I know about backup, but what’s Business Continuity?

I know about backup, but what’s Business Continuity? Everyone knows the pain of losing precious family photos or that document you’ve been working on for hours. Anyone who’s experienced data loss, has learned about the value of backup.

The cost of data loss

In business, the value of data, and the cost of losing it, goes beyond the value of the data itself. Data represents work completed and client relationships. It fuels our productivity, so we can keep on doing business. It represents opportunities to grow, to attract new customers and improve our bottom line. Without our data we can’t work, employees can’t work, we can no longer access the foundations we’ve built our business on, and we have no hope of getting new business.

What is it and where is it?

We need to backup our data. But where is it? Actually, what is it? Is it the Word documents, spreadsheets, PDFs, photographs, plans, drawings, and so on stored in our cloud? Whose cloud? Microsoft’s, Google’s, someone else’s? Is it in the personal documents folders on employees’ computers? Or maybe you’ve got a server or storage device. Is it on portable drives or home computers? Is all of it valuable or are some files more valuable than the others? To backup your business data effectively, you need to be able to answer these questions.

In information system management when we talk about backup, it doesn’t stop with the data. It includes the systems we rely on to access and manipulate the data. That might mean a server, on the premises or in the cloud, the office workstations or maybe remote users’ computers.


When talking about backup requirements we need to ask two key questions:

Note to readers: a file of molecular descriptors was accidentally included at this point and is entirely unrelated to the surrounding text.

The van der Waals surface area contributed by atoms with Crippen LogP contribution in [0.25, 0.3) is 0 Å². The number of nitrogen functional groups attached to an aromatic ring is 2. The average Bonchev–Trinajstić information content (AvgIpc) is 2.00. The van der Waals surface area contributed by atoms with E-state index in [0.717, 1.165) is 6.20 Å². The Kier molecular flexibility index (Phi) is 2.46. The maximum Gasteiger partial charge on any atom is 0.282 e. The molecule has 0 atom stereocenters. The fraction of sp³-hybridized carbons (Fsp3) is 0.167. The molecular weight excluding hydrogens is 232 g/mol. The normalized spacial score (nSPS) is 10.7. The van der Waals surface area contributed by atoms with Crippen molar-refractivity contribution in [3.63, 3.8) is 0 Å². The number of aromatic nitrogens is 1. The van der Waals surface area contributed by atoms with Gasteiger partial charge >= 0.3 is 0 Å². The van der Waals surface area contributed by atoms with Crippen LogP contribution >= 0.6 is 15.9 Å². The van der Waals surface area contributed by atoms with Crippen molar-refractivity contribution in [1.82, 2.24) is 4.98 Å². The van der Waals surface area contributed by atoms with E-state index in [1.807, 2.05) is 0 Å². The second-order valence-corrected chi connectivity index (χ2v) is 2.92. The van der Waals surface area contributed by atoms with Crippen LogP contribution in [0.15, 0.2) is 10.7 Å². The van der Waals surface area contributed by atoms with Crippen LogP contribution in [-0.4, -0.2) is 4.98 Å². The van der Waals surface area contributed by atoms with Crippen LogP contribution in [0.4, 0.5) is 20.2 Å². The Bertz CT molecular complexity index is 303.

1. How long can you realistically tolerate your system or data being offline? We call this the recovery time objective or RTO.

2. Timewise, how much data can you afford to lose? Could you afford to lose today’s data, the files that were created and edited today. Or could you only afford to lose the last hour’s data? Maybe you couldn’t tolerate losing any data at all. This is the recovery point objective, or RPO.

Once you’ve established your RTO and RPO, and your backup strategy has taken them into account, we need to look at the recovery process. How long will that take? Who will do it? Do we have a plan? Have we tested it?

So, you need two plans: a Backup Plan and a Disaster Recovery Plan.

But wait there’s more. Yes, you need a Business Continuity Plan. But what’s Business Continuity?

Business Continuity

Business Continuity takes backup to the next level. It’s about keeping your business flowing, regardless of what happens. Let’s say for example, that you have marvellous backup and disaster recovery plans, but the Internet has gone down, and you can’t get at anything; or your IT service provider uses a proprietary backup system and no one’s available who knows how to use it, or your computers are all in the office, but the SES has cordoned it off and isn’t letting anyone in. These are all real, and painfully common scenarios. You can take Business Continuity planning to every area of your business. What happens for example if critical issues impacting your information systems occur at the same time as a natural disaster? Naturally you’d be concerned about the well-being of your family, friends, employees, but what about the business? Can you afford to lose it because the situation forces you to focus other priorities? What happens if a key worker is sick or injured? What happens if you need both partners to make a decision but one of them is unavailable? Yes, grim stuff, but vitally important when you come out the other side.

If you’ve been in business for a while, you might be thinking this sounds like Risk Management, and you’d be right. All these considerations are part of a risk-based approach to incident management, whether they relate to computer systems and data, natural disasters or workplace health and safety.

Baw Baw has many years of experience planning backup and disaster recovery strategies and assessing Business Continuity requirements. Whether you just want to confirm that your data is safe or develop a full Business Continuity Plan, give us a call. We’ll start by helping you identify what matters.

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